There has been a lot of conversation lately debating the value of housing as an investment. A case can be made that treating a house as an investment is the biggest mistake most people make in personal finance. That's why many people own houses they can't afford, and don't have sufficient financial assets to support themselves in retirement.
First and foremost, housing is a living expense. We have to pay some amount of money every month to live somewhere. Now, we will either pay it through renting a place or buying a place. But the amount spent on housing is a lifestyle expense. It's just like transportation. You have basic transportation costs to get around in life. You can either lease or buy a car, but the car is an expense, not an investment. And buying a $100,000 Mercedes isn't an investment; it's a lifestyle choice because you could have driven a used Kia or even taken the bus.
You might be thinking, "well a house is a lot different than a car, and that's not a valid comparison." Ah, but it is, because both assets are depreciating.
The house itself, the physical structure that you built or bought, is a depreciating asset, just like a car. It will age and fall apart over time unless you are constantly pumping money into it for maintenance. And the costs of maintenance and repair are expenses. Even when you pay off the mortgage, you will have costs to maintain, insure, and pay taxes on the value of that home. So the bigger the physical house, the more it will cost you to keep it. That's a fact.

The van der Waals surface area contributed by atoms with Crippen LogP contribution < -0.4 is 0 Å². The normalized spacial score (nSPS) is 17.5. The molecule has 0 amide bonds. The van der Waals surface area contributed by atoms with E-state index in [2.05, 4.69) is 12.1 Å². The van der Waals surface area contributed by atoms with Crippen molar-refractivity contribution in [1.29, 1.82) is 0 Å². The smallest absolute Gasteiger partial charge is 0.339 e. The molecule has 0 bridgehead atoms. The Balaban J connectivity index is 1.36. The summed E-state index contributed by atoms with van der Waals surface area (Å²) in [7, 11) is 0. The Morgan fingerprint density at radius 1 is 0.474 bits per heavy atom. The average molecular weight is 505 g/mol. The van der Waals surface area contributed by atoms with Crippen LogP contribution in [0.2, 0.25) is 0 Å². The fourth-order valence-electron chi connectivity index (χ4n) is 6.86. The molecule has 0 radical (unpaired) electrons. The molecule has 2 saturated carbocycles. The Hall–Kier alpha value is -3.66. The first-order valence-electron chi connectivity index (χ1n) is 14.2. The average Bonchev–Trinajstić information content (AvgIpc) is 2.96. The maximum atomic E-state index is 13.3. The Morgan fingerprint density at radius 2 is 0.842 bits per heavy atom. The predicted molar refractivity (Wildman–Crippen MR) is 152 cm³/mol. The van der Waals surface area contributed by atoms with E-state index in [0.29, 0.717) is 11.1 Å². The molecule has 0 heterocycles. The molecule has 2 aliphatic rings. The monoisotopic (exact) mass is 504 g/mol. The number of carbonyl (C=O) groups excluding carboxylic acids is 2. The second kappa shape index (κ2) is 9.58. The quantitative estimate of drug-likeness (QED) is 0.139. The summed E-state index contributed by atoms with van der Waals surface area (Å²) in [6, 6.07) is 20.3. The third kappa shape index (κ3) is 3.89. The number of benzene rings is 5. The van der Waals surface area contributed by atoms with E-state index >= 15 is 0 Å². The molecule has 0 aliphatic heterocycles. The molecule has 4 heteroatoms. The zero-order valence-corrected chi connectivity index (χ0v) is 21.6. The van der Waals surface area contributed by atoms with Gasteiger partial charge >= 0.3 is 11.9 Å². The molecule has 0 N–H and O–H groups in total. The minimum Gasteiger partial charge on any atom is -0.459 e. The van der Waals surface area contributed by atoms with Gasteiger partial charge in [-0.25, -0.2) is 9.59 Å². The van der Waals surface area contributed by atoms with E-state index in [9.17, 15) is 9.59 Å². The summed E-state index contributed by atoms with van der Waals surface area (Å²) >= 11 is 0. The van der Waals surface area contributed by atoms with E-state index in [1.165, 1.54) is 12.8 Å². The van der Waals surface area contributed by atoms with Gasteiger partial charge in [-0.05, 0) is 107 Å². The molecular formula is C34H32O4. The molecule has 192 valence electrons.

By now you might be thinking, "but houses do go up in value, so how do you explain that?" Yes, they can as long as the region where you live is growing economically and you continue to maintain the home. If your region is growing, housing over the long term will roughly increase in price along with wage growth.
- By the way, if housing prices grew faster than wages over the long term, then no one could eventually afford a house as the annual mortgage payments would be more than the average worker's total annual salary.
In most parts of the country, that means a return from housing just slightly above inflation. That's not bad, but when you offset those price increases with the costs of maintaining the home, you usually end up putting more money into the house than you get out of it. That's not much of an investment.
OK, if houses depreciate and cost money to keep up, how come some people have made lots of money on their houses? Here's the answer: what really goes up in value is the land, not the house you built. Some people get lucky with houses and end up owning homes in parts of the country that experience big increases in land values. That's why the three most important things in real estate are location, location, location. It's the land that has the potential long term value, not the physical house.
Bottom line. Houses are primarily a lifestyle expense. Necessary, but still an expense. Buy only what you can comfortably afford, and leave plenty of room in the budget to invest in financial assets that can support you in retirement.